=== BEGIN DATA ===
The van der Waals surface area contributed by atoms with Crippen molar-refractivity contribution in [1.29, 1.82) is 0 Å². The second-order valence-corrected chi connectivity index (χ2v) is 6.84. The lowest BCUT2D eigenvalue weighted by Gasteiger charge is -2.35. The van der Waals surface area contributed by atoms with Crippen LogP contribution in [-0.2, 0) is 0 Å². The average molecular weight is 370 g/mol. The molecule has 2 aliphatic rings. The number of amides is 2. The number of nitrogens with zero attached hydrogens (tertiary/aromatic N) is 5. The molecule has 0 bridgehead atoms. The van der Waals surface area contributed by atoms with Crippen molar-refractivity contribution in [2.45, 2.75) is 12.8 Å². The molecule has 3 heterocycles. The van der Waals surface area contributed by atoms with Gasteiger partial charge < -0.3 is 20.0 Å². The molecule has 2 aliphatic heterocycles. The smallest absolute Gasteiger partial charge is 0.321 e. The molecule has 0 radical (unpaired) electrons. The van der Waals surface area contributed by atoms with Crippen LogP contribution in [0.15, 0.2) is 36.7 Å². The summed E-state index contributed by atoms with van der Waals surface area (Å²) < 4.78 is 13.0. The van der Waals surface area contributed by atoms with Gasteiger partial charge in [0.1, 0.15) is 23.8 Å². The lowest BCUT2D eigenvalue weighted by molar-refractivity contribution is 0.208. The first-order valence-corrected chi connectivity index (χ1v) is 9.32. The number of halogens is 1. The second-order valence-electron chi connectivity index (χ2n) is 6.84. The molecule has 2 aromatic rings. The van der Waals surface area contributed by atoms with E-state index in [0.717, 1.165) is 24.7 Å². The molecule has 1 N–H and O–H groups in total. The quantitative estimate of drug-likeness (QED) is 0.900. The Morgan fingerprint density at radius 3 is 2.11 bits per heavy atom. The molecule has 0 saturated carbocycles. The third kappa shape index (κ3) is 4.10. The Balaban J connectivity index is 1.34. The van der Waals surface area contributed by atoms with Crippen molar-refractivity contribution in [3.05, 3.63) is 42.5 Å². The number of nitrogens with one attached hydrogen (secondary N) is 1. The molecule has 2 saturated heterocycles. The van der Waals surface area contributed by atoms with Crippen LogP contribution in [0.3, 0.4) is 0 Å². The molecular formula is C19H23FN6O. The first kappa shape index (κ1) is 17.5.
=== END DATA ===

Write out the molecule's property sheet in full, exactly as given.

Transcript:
The van der Waals surface area contributed by atoms with Crippen molar-refractivity contribution in [1.29, 1.82) is 0 Å². The second-order valence-corrected chi connectivity index (χ2v) is 6.84. The lowest BCUT2D eigenvalue weighted by Gasteiger charge is -2.35. The van der Waals surface area contributed by atoms with Crippen LogP contribution in [-0.2, 0) is 0 Å². The average molecular weight is 370 g/mol. The molecule has 2 aliphatic rings. The number of amides is 2. The number of nitrogens with zero attached hydrogens (tertiary/aromatic N) is 5. The molecule has 0 bridgehead atoms. The van der Waals surface area contributed by atoms with Crippen molar-refractivity contribution in [2.45, 2.75) is 12.8 Å². The molecule has 3 heterocycles. The van der Waals surface area contributed by atoms with Gasteiger partial charge < -0.3 is 20.0 Å². The molecule has 2 aliphatic heterocycles. The smallest absolute Gasteiger partial charge is 0.321 e. The molecule has 0 radical (unpaired) electrons. The van der Waals surface area contributed by atoms with Crippen LogP contribution in [0.15, 0.2) is 36.7 Å². The summed E-state index contributed by atoms with van der Waals surface area (Å²) < 4.78 is 13.0. The van der Waals surface area contributed by atoms with Gasteiger partial charge in [0.1, 0.15) is 23.8 Å². The lowest BCUT2D eigenvalue weighted by molar-refractivity contribution is 0.208. The first-order valence-corrected chi connectivity index (χ1v) is 9.32. The number of halogens is 1. The second-order valence-electron chi connectivity index (χ2n) is 6.84. The molecule has 2 aromatic rings. The van der Waals surface area contributed by atoms with E-state index in [0.717, 1.165) is 24.7 Å². The molecule has 1 N–H and O–H groups in total. The quantitative estimate of drug-likeness (QED) is 0.900. The Morgan fingerprint density at radius 3 is 2.11 bits per heavy atom. The molecule has 0 saturated carbocycles. The third kappa shape index (κ3) is 4.10. The Balaban J connectivity index is 1.34. The van der Waals surface area contributed by atoms with Crippen molar-refractivity contribution in [3.05, 3.63) is 42.5 Å². The number of nitrogens with one attached hydrogen (secondary N) is 1. The molecule has 2 saturated heterocycles. The van der Waals surface area contributed by atoms with Crippen LogP contribution in [0.3, 0.4) is 0 Å². The molecular formula is C19H23FN6O. The first kappa shape index (κ1) is 17.5.